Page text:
— -- "I'm okay," were the first two words out of my mouth last night to our assignment desk in New York. I don't get scared on the campaign trail -- you can't -- yet a car spinning out of control with the intention of hitting cops, people pushing, and at times, punching each other...I can't blame my colleagues for emailing me: "Are you safe????"
I've covered Trump from day one, since "the famous escalator" ride, as he often calls it. Ten months later, the man who is within reach of clinching his party's nomination touched down last night in California, the state that could result in "Game Over" for his unlikely rise to the top.
Protesters have become a norm at Trump rallies. The New York businessman wants protesters so the media will "spin the cameras." It didn't happen last night during his speech. As the rally began, I lost email and cell service - a common occurrence at these events with 18,000 people in attendance. Dead zone.
As Trump spoke, his rally was reminiscent of previous ones. Jamiel Shaw, who I've interviewed, spoke about Trump being the "man who would make it right." Shaw was flanked by families, who like him, lost their loved ones at the hands of an undocumented worker. The billionaire focused last night's rally on immigration -- a topic he hasn't hit on too hard in the last few weeks -- but don't get me wrong, in every single speech Trump's vow to "Build the Wall" is chanted by the real estate mogul and his adoring fans.
As Trump continued, I began to smell something burning. Barbecue I thought for a second, debating if it was time to eat my last granola bar. Trump moved into his usual round of attacks on Cruz and Kasich. Carly Fiorina too, now that she has joined forces with Cruz.
As Trump continued, the helicopters humming overhead doubled in number, their spotlights on. Something was up. A few emails came in and clearly the news was not good.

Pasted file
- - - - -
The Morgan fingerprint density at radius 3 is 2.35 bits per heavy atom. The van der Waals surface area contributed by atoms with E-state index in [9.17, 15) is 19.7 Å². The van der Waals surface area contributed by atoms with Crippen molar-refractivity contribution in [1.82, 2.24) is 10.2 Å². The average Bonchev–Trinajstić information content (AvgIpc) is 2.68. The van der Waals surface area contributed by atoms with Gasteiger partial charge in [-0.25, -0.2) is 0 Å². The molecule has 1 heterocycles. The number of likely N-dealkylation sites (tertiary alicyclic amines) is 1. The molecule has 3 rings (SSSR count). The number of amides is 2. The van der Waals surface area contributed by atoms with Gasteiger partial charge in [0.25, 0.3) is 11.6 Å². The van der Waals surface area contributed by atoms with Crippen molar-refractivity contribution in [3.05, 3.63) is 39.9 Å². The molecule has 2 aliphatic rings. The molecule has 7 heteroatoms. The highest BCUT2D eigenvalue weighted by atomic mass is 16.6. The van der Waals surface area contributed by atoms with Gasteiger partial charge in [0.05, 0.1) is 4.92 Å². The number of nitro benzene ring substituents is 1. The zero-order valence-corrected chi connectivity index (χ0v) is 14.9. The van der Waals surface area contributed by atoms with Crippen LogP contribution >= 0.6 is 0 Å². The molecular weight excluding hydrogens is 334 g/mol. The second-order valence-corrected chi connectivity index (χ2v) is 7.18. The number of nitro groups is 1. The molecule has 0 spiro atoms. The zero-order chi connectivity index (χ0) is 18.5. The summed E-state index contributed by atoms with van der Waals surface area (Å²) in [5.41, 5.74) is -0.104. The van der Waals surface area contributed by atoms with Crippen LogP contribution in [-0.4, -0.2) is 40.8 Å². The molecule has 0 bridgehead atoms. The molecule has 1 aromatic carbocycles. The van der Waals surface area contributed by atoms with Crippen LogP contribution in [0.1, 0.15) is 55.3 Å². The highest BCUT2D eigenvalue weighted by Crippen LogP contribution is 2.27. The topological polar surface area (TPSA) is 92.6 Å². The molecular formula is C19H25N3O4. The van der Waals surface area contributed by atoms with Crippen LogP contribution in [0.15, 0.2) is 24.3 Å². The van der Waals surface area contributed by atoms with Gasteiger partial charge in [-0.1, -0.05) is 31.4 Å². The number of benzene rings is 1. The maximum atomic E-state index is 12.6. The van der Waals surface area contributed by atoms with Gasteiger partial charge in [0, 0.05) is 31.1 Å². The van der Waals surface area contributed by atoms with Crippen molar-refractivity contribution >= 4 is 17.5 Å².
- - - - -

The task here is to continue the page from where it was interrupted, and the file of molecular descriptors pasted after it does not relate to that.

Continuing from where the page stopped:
A local ABC News affiliate reported a man was driving in doughnuts -- hence the burnt rubber smell.
The speech ended and I headed for the street. A counterpart from another outlet and I walked, then ran, then jogged. The smell grew heavier, the chanting louder, and the police presence greater. A statue had been spray-painted with the words "F--- Trump." Cans and bottles filled the sidewalk and you would make out faces of anger (the protesters) and amazement (the supporters) between the bursts of blue lights.
The juxtaposition of the night was undeniable. Inside the arena, Trump drilled down hard on illegal immigration. Outside, the Mexican flag waved. Yet, as one man jumped on a police cruiser, and half the crowd cheered him on, it made me wonder -- what did that do? "Time to go home" shouted a cop mounted on a horse and dressed in riot gear as I jumped over a bush, retreating to higher ground.
"This is nuts," a Trump supporter said to me quietly. As he spoke, another group nearby was having a heated, yet civil chat, about the issues. No resolution -- an agreement to disagree.
I've seen that before, months ago. As I walked away, unharmed, a woman was walking in traffic and shouting epithets at Trump.
"What's your problem," a female officer asked her. She was silent. "Is that doing anything, blocking traffic?" the officer asked. "I'm mad," the woman shouted in response. "So how is this helping?" the cop demanded. The woman stepped back and held her sign "F--- Trump" above her head. Then she walked away.
Perhaps last night was a one-off like Chicago. Maybe it's a sign of how our time in the California sunshine will be. Either way, one thing is clear - nothing will change.